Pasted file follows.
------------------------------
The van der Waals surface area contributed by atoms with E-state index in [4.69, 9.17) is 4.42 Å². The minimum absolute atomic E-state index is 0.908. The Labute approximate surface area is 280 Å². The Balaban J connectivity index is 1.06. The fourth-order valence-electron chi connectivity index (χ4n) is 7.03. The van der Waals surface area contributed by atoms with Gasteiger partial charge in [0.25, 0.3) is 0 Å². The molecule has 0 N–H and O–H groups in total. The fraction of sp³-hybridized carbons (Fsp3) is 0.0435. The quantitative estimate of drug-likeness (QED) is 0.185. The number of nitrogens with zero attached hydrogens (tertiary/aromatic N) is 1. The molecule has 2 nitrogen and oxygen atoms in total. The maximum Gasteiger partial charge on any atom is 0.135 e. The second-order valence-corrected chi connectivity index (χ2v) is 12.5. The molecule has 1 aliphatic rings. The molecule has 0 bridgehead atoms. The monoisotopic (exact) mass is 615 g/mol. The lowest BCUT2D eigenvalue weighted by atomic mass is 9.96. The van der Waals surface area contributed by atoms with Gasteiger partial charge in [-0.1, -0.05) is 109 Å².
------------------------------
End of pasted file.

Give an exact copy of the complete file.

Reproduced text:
The van der Waals surface area contributed by atoms with E-state index in [4.69, 9.17) is 4.42 Å². The minimum absolute atomic E-state index is 0.908. The Labute approximate surface area is 280 Å². The Balaban J connectivity index is 1.06. The fourth-order valence-electron chi connectivity index (χ4n) is 7.03. The van der Waals surface area contributed by atoms with Gasteiger partial charge in [0.25, 0.3) is 0 Å². The molecule has 0 N–H and O–H groups in total. The fraction of sp³-hybridized carbons (Fsp3) is 0.0435. The quantitative estimate of drug-likeness (QED) is 0.185. The number of nitrogens with zero attached hydrogens (tertiary/aromatic N) is 1. The molecule has 2 nitrogen and oxygen atoms in total. The maximum Gasteiger partial charge on any atom is 0.135 e. The second-order valence-corrected chi connectivity index (χ2v) is 12.5. The molecule has 1 aliphatic rings. The molecule has 0 bridgehead atoms. The monoisotopic (exact) mass is 615 g/mol. The lowest BCUT2D eigenvalue weighted by atomic mass is 9.96. The van der Waals surface area contributed by atoms with Gasteiger partial charge in [-0.1, -0.05) is 109 Å².